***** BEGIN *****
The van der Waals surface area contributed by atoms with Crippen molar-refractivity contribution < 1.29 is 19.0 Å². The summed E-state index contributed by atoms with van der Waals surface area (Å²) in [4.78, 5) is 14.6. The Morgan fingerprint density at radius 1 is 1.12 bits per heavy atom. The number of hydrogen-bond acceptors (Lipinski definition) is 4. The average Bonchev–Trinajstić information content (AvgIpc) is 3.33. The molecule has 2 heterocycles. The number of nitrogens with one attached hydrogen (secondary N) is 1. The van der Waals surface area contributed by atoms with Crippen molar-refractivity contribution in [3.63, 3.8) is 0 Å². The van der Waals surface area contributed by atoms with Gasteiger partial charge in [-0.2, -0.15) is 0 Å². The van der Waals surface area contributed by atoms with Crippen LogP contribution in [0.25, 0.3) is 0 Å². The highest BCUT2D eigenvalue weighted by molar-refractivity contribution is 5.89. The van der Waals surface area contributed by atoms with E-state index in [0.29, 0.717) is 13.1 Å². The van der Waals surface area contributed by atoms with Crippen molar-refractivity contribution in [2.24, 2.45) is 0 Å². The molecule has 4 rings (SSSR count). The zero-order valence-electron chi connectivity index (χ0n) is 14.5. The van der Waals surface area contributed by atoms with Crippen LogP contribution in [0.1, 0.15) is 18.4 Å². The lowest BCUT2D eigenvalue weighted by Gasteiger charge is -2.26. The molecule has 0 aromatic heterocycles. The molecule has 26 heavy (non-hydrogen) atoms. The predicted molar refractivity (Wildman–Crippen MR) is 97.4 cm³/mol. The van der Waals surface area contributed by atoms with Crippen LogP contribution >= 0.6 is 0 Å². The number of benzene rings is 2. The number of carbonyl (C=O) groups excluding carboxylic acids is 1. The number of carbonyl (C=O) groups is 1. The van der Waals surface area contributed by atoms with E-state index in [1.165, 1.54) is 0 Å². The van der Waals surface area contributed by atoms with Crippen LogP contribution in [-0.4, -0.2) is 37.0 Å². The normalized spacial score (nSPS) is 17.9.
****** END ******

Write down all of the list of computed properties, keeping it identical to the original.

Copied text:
The van der Waals surface area contributed by atoms with Crippen molar-refractivity contribution < 1.29 is 19.0 Å². The summed E-state index contributed by atoms with van der Waals surface area (Å²) in [4.78, 5) is 14.6. The Morgan fingerprint density at radius 1 is 1.12 bits per heavy atom. The number of hydrogen-bond acceptors (Lipinski definition) is 4. The average Bonchev–Trinajstić information content (AvgIpc) is 3.33. The molecule has 2 heterocycles. The number of nitrogens with one attached hydrogen (secondary N) is 1. The van der Waals surface area contributed by atoms with Crippen molar-refractivity contribution in [3.63, 3.8) is 0 Å². The van der Waals surface area contributed by atoms with Gasteiger partial charge in [-0.2, -0.15) is 0 Å². The van der Waals surface area contributed by atoms with Crippen LogP contribution in [0.25, 0.3) is 0 Å². The highest BCUT2D eigenvalue weighted by molar-refractivity contribution is 5.89. The van der Waals surface area contributed by atoms with E-state index in [0.29, 0.717) is 13.1 Å². The van der Waals surface area contributed by atoms with Crippen molar-refractivity contribution in [2.24, 2.45) is 0 Å². The molecule has 4 rings (SSSR count). The zero-order valence-electron chi connectivity index (χ0n) is 14.5. The van der Waals surface area contributed by atoms with Crippen LogP contribution in [0.1, 0.15) is 18.4 Å². The lowest BCUT2D eigenvalue weighted by Gasteiger charge is -2.26. The molecule has 0 aromatic heterocycles. The molecule has 26 heavy (non-hydrogen) atoms. The predicted molar refractivity (Wildman–Crippen MR) is 97.4 cm³/mol. The van der Waals surface area contributed by atoms with Crippen LogP contribution >= 0.6 is 0 Å². The number of benzene rings is 2. The number of carbonyl (C=O) groups excluding carboxylic acids is 1. The number of carbonyl (C=O) groups is 1. The van der Waals surface area contributed by atoms with E-state index in [1.165, 1.54) is 0 Å². The van der Waals surface area contributed by atoms with Crippen LogP contribution in [-0.4, -0.2) is 37.0 Å². The normalized spacial score (nSPS) is 17.9.